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Stroke Awareness Month

About 780,000 people in the U.S. will have a stroke in 2008.  Of these, 150,000 will die and 15%--30% of stroke survivors will be permanently disabled.  Stroke is the third leading cause of death, behind heart disease and cancer.  About 25% of strokes occur in people younger than 65 years of age.  The toll it takes on everyone is staggering.

A stroke occurs when the blood supply to the brain is cut off.  This can happen when a clot forms to block a blood vessel (ischemic stroke -- the most common type) or  when an artery in the brain bursts (hemorrhagic stroke).  Either way, the blood supply is disrupted and there is damage to the cells.  There is also something called a TIA (transient ischemic attack) which is a "mini-stroke".  It starts just like a stroke but symptoms clear up in 24 hours.  A mini-stroke is a warning that the person is at risk for a more serious stroke and medical attention should be sought immediately.

Everyone can take steps to lower risk factors for stroke, with the exception of modifying age or genetics.  Nevertheless, there is still much you can do.  You can (once again, no surprise here!):

  • Be physically active at least 30 minutes a day.
  • Maintain a healthy weight.
  • Eat a healthy diet -- more fruits and vegetables, less fat and salt.
  • Prevent and control high blood pressure and high cholesterol.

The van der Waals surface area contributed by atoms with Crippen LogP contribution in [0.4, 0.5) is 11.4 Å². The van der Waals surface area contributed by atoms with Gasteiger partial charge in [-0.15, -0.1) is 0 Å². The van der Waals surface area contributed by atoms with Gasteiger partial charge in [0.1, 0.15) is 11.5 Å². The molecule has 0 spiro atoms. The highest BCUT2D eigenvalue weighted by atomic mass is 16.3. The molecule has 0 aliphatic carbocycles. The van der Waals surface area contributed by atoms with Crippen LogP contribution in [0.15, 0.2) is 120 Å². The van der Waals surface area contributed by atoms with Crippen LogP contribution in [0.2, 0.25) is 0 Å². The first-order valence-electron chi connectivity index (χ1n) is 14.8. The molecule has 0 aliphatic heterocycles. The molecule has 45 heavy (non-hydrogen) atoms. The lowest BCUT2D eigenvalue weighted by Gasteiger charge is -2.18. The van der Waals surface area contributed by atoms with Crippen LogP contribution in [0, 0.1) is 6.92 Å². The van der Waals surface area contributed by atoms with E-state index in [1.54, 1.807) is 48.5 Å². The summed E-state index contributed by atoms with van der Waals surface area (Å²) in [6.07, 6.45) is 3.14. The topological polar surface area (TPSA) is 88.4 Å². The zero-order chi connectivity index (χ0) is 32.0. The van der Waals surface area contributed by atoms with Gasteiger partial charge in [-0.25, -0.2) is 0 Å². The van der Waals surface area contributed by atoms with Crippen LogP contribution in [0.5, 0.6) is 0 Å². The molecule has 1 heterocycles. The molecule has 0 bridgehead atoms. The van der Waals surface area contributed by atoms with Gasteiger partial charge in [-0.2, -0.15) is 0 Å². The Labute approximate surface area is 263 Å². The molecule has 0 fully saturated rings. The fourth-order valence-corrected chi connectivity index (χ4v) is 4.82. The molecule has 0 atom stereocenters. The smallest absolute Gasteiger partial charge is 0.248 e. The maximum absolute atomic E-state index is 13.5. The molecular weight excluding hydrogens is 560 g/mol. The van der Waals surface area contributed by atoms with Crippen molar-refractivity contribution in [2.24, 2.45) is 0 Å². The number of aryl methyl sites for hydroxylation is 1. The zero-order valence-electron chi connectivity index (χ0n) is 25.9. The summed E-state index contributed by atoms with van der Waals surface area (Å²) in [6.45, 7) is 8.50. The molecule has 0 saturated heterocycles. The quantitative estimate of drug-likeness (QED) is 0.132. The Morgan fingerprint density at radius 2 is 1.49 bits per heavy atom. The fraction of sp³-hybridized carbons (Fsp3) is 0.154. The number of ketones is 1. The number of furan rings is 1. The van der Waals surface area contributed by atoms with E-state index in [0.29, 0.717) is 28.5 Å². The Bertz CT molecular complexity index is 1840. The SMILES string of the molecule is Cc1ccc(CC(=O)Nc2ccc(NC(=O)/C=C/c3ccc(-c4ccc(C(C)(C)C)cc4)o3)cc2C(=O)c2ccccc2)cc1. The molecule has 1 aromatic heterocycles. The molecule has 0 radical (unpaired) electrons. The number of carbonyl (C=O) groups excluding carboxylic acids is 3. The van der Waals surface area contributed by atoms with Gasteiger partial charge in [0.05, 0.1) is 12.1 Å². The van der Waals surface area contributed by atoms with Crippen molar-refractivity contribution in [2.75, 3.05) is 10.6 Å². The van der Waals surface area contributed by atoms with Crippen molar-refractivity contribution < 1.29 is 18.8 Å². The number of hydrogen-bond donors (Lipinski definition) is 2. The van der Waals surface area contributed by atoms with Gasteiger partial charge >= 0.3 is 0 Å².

• Do not smoke tobacco.
  • Prevent and control diabetes.
  • Treat atrial fibrillation, an irregular heartbeat in which the heart's upper chambers quiver instead of beating which allows the blood to pool and perhaps clot.
  • Do not drink excessive amounts of alcohol.

If a stroke occurs, it is extremely important to act fast so that the risk of death or disability can be reduced.  Warning signs and symptoms to look for:

  • Sudden numbness or weakness of the face, arms, or legs.  Can the person raise both arms?
  • Sudden confusion or trouble speaking or understanding others.  Is the person's speech slurred or face droopy, do the words make sense?
  • Sudden trouble seeing in one or both eyes.  Is vision clear or blurry, double vision, or only part of the visual field?
  • Sudden trouble walking, dizziness, or loss of balance or coordination.  Does the person lean or slump to one side, drag a foot while walking?
  • Sudden severe headache with no known cause.  Does the person normally have headaches?

Despite all the efforts to educate, research still shows that the general public continues to be unaware of stroke's warning signs and the need for immediate medical attention, even if the symptoms subside.  If you think someone might be having a stroke, call 911 immediately.

Visit the following websites for more detailed information about stroke:      

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